Fort Worth Community Collaborative cofounder and Fort Worth Weird Moms Club founder Haley Ballenger picks up donated clothes Aug. 16 at the Benbrook Library drop-off location, 1065 Mercedes St. Ballenger and Kelly Warner, Fort Worth Community Collaborative co-founder, became good friends through the weird moms club group before starting their nonprofit in 2022. (Cristian ArguetaSoto | Fort Worth Report)

When Haley Ballenger came to Fort Worth from Houston in 2018, she had no friends and nothing for herself to enjoy. Her children were young, so she didn’t have time to go out and socialize.

She started a Facebook group, called Fort Worth Weird Moms Club, to connect with other mothers in the city — it caught on quickly, she said.

“I was like, ‘This is either going to be the best thing that ever happened, or it’s going to be a total fluke,’” Ballenger said. “It’s one of the best things I’ve ever done. Honestly, it changed my life for the better.”

Today, the Facebook group has more than 2,000 members, and there she met Kelly Warner, a close friend and co-founder of the Fort Worth Community Collaborative, a nonprofit organization aimed at providing clothing to parents who may not be able to afford them.

Warner and Ballenger began the collaborative in 2022 after five years of friendship and Weird Moms clothing swaps. Now, they’ve donated about two tons of clothing at places like LVT Rise, Fortress Fort Worth, and soon, the Northside Inter Community Agency, Ballenger said.

If you go:

Fort Worth Community Collaborative Community Pop-up/Clothing Drive
Northside Inter-Community Agency, 1600 Circle Park Blvd.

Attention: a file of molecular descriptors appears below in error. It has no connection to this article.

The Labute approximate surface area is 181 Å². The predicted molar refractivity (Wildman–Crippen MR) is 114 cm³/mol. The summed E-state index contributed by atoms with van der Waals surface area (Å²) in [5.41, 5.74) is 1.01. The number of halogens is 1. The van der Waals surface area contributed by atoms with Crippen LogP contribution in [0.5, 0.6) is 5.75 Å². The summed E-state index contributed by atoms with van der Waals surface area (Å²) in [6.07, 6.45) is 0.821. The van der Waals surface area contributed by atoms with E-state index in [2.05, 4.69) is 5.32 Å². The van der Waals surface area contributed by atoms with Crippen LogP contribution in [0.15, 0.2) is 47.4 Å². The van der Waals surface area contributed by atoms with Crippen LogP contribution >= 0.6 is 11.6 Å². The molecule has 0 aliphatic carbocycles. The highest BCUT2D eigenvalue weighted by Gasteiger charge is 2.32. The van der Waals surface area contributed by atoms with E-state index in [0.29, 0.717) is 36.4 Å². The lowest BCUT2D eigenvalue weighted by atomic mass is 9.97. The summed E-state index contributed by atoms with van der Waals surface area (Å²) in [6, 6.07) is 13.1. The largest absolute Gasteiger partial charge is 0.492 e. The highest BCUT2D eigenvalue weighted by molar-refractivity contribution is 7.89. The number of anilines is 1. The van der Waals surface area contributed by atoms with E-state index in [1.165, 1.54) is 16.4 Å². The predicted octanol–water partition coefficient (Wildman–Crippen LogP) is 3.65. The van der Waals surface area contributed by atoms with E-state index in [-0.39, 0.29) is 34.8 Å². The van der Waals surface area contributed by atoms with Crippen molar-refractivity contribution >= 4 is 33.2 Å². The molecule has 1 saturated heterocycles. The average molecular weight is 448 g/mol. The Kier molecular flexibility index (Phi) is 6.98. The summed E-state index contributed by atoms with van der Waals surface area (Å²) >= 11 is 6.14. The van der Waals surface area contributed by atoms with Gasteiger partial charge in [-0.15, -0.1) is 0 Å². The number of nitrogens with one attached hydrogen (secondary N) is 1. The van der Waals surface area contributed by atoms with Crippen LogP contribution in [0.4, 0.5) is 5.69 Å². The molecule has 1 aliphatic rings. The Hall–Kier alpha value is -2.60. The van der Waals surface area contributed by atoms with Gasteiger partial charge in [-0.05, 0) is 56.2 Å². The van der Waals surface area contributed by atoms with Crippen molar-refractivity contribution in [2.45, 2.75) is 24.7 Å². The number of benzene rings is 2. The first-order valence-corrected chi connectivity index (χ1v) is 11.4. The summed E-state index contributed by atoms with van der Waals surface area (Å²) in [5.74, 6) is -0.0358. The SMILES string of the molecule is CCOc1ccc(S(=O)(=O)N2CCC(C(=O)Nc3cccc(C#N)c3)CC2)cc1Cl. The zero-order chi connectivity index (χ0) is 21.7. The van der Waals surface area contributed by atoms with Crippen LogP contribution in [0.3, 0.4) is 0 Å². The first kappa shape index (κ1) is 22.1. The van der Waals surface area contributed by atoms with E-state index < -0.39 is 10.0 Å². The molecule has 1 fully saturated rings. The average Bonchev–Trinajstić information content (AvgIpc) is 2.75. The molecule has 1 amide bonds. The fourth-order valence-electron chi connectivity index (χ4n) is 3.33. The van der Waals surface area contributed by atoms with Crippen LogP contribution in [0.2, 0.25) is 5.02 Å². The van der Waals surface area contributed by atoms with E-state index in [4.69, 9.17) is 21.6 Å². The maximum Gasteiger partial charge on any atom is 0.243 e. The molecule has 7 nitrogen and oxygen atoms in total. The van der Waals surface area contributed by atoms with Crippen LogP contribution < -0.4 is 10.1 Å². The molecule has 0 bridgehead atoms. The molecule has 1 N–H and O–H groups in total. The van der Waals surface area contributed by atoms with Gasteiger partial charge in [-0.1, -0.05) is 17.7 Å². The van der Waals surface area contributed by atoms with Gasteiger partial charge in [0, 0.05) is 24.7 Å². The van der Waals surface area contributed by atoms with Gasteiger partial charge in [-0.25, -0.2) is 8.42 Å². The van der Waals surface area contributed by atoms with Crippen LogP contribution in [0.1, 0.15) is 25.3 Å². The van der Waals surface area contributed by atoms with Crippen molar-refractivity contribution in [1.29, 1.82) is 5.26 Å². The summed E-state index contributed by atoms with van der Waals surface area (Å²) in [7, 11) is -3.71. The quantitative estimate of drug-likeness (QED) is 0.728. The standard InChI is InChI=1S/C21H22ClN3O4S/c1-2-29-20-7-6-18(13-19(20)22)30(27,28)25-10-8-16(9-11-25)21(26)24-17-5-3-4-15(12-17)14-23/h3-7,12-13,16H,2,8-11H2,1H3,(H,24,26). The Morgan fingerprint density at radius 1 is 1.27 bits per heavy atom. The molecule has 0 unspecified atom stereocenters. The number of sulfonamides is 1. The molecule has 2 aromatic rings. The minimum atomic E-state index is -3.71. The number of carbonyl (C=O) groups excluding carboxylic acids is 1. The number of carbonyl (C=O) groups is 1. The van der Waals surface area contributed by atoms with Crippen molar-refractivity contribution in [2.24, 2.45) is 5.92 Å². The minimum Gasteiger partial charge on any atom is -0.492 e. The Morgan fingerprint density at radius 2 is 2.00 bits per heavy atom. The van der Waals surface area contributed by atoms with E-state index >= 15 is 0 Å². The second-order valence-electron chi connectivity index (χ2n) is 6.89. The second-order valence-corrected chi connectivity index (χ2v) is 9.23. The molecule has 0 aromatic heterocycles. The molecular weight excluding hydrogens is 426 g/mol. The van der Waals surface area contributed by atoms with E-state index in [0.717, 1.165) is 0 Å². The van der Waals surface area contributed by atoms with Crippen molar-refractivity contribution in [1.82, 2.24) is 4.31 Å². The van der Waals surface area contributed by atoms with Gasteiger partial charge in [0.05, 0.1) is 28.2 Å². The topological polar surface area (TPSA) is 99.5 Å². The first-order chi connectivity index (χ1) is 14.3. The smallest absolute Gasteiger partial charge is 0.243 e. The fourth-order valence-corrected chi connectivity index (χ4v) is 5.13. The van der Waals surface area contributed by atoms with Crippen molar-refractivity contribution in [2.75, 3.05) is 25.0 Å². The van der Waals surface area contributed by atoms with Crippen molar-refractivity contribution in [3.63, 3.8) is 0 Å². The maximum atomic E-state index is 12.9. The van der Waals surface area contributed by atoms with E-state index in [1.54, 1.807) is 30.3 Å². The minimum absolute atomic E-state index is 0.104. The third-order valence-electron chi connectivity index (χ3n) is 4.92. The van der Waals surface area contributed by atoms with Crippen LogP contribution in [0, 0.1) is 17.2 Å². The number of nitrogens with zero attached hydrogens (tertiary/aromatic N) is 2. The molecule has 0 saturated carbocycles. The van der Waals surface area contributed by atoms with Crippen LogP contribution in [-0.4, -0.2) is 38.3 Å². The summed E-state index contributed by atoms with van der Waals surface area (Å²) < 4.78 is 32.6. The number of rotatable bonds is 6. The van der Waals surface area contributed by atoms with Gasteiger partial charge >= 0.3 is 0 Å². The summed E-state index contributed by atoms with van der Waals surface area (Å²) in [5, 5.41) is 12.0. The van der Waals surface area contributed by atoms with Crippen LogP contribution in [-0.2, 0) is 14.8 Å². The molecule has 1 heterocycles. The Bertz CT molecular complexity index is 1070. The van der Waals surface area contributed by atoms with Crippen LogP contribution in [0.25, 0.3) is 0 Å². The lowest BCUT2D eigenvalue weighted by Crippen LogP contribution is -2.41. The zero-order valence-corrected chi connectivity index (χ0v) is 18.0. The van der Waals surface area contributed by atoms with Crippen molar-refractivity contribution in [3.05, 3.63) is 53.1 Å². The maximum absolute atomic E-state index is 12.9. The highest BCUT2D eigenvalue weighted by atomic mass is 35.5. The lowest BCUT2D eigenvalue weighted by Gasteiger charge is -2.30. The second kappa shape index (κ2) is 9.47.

11 a.m.–1 p.m., Sept. 16

Source: Fort Worth Community Collaborative

“It just so happens that our kids are all stairsteps in age,” Ballenger said. “So we would be like, ‘Hey, I’m cleaning out closets. Does anybody need girls’ clothes? Does anybody need boys’ size eight?”

Warner loads donated clothes into her car Aug. 16 at the Benbrook Library drop-off location, 1065 Mercedes St. The Weird Moms clothing swaps helped Warner get through a time when she was a single mother, she said. “Your kids grow out of clothes so fast that you know it gets to a new season or the start of school and you’re like, ‘Oh, well, none of these clothes fit my kid anymore,” Warner said. “I had a pretty good job, but just being able to provide those clothes for my kid to make sure he’s clothed and fed and all of those things really helped.” (Cristian ArguetaSoto | Fort Worth Report)

Warner recognized not all parents have good-paying jobs, so she hopes their clothing donations help — the donated goods are open to all. She didn’t qualify for financial assistance because she didn’t check all the boxes required to receive it, she said.

“It’s one of those things where even though you don’t check all the boxes and qualify (for assistance,) we don’t have applications, we don’t ask any questions, you need clothes, you come in and get some,” she added. “That time of single motherhood made me feel for a lot of other single moms out there.”

Volunteers like Heather Fischer, 33, Donna Castiglione, 41, and Liz Bearce, 38, got their service starts in the Weird Moms of Fort Worth group, too.